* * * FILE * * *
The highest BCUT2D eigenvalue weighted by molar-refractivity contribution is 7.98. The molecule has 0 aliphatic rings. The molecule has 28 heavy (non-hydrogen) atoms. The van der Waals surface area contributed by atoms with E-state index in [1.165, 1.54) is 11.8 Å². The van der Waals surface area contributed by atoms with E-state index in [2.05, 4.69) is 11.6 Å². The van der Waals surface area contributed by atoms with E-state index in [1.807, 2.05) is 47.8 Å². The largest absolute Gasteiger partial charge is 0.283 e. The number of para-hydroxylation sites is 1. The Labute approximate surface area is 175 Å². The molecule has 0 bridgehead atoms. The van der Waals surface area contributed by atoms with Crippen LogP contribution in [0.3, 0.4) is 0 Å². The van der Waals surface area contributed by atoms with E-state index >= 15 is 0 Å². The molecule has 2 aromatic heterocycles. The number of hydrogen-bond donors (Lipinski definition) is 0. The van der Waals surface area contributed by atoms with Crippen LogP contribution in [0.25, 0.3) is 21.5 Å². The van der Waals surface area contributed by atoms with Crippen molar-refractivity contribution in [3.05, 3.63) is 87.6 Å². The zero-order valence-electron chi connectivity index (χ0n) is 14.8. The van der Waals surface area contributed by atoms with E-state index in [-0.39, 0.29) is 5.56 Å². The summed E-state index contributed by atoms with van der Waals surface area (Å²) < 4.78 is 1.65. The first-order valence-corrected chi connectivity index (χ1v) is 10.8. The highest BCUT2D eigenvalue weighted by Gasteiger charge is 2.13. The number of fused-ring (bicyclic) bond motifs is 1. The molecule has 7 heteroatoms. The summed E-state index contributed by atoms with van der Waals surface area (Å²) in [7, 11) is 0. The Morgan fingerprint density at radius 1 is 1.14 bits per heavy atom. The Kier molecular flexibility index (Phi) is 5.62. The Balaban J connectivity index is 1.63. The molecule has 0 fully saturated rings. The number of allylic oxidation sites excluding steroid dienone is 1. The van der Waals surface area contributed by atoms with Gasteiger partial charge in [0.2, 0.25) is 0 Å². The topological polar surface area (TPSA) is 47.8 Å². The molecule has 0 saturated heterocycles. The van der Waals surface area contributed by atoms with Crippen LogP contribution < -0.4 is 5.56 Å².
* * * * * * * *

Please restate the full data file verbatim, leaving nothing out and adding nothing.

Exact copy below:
The highest BCUT2D eigenvalue weighted by molar-refractivity contribution is 7.98. The molecule has 0 aliphatic rings. The molecule has 28 heavy (non-hydrogen) atoms. The van der Waals surface area contributed by atoms with E-state index in [1.165, 1.54) is 11.8 Å². The van der Waals surface area contributed by atoms with E-state index in [2.05, 4.69) is 11.6 Å². The van der Waals surface area contributed by atoms with E-state index in [1.807, 2.05) is 47.8 Å². The largest absolute Gasteiger partial charge is 0.283 e. The number of para-hydroxylation sites is 1. The Labute approximate surface area is 175 Å². The molecule has 0 bridgehead atoms. The van der Waals surface area contributed by atoms with Crippen LogP contribution in [0.3, 0.4) is 0 Å². The van der Waals surface area contributed by atoms with E-state index >= 15 is 0 Å². The molecule has 2 aromatic heterocycles. The number of hydrogen-bond donors (Lipinski definition) is 0. The van der Waals surface area contributed by atoms with Crippen LogP contribution in [0.25, 0.3) is 21.5 Å². The van der Waals surface area contributed by atoms with Crippen molar-refractivity contribution in [3.05, 3.63) is 87.6 Å². The zero-order valence-electron chi connectivity index (χ0n) is 14.8. The van der Waals surface area contributed by atoms with E-state index in [-0.39, 0.29) is 5.56 Å². The summed E-state index contributed by atoms with van der Waals surface area (Å²) < 4.78 is 1.65. The first-order valence-corrected chi connectivity index (χ1v) is 10.8. The highest BCUT2D eigenvalue weighted by Gasteiger charge is 2.13. The number of fused-ring (bicyclic) bond motifs is 1. The molecule has 7 heteroatoms. The summed E-state index contributed by atoms with van der Waals surface area (Å²) in [7, 11) is 0. The Morgan fingerprint density at radius 1 is 1.14 bits per heavy atom. The Kier molecular flexibility index (Phi) is 5.62. The Balaban J connectivity index is 1.63. The molecule has 0 fully saturated rings. The number of allylic oxidation sites excluding steroid dienone is 1. The van der Waals surface area contributed by atoms with Gasteiger partial charge in [0.2, 0.25) is 0 Å². The topological polar surface area (TPSA) is 47.8 Å². The molecule has 0 saturated heterocycles. The van der Waals surface area contributed by atoms with Crippen LogP contribution < -0.4 is 5.56 Å².